Module 1: Introduction to Project Management

Learning Objectives

By the end of this chapter, you should be able to:

  1. Define the characteristics of a project.
  2. Compare the difference between traditional and Agile project management.
  3. Describe how program management differs from project management.
  4. List the functions of a Project Management Office and Project Portfolio Management.
  5. Explain the difference between a Project Lifecycle and the PMI Project Processes.
  6. Explain the three broad categories of projects.

There is no greater example of the art and science of project management (PM) than those demonstrated in the building of the Pyramids of Egypt. Since then, builders and engineers have applied specific processes systematically which have evolved into PM. Today, in every field of work, PM is an essential practice to achieve project success. The objective, in general is to establish and deliver the customer objectives in an organized and detailed manner. Whether the businesses is in production, construction or service delivery, the need for planning and carrying out a project requires clearly-defined processes.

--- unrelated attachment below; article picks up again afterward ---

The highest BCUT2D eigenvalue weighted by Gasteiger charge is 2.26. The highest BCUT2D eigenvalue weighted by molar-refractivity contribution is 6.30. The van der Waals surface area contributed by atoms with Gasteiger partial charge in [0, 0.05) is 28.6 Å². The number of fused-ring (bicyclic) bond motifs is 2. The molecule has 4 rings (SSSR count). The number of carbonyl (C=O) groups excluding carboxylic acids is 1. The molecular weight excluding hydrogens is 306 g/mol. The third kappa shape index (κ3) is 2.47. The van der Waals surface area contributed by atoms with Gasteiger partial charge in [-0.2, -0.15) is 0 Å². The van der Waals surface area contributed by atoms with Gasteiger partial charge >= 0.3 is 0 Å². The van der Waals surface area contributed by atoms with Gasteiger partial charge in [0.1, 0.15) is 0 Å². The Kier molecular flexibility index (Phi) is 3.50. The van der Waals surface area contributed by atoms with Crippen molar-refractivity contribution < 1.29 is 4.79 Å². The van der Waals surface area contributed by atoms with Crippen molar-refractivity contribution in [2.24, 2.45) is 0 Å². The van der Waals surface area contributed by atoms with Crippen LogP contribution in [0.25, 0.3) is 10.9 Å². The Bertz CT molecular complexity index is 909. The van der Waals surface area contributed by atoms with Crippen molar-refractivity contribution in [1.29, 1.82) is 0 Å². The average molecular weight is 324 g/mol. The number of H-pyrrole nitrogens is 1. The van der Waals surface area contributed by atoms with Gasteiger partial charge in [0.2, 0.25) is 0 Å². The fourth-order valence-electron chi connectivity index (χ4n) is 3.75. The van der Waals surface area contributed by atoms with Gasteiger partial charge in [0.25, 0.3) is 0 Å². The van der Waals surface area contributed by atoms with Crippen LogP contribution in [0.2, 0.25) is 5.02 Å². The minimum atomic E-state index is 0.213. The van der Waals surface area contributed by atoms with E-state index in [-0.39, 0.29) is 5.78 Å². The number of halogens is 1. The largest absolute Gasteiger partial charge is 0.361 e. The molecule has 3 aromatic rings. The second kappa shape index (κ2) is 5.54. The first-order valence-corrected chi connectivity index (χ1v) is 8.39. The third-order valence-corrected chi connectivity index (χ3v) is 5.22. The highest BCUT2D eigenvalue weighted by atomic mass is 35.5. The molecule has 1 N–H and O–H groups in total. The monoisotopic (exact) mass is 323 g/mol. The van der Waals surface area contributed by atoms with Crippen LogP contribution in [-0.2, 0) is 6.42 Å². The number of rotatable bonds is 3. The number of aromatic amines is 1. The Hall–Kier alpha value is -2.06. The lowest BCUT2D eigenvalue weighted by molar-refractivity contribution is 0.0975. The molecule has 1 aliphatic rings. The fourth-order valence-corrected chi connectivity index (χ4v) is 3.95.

While the general management function may include many tasks, PM is specifically oriented towards processes and requires a specific set of tools and skills. When PM is performed correctly, organizations gain greatly. PM can reduce risk and improve the likelihood of success. It approaches tasks in an organized, detailed, and accountable way. Even when organizations have limited resources and a small chance of success, PM experts can help in leading through recessions and economic uncertainty, and ensure future strategic goals are met. Therefore, performing PM requires dedicated individuals with good discipline who understand the processes, and are able to follow through to completion. Good project managers keep the project on track and ensure the alignment of project objectives within the strategic objectives of the organization.

The starting point in discussing how projects should be properly managed is to first understand what a project is and, just as importantly, what it is not.

Text Attributions

This chapter of Project Management is a derivative the following texts:

Essentials of Project Management by Adam Farag is licensed under a Creative Commons Attribution-NonCommercial-ShareAlike 4.0 International License, except where otherwise noted.


Icon for the Creative Commons Attribution 4.0 International License

Project Management Basics Copyright © by Sharon Blanchard is licensed under a Creative Commons Attribution 4.0 International License, except where otherwise noted.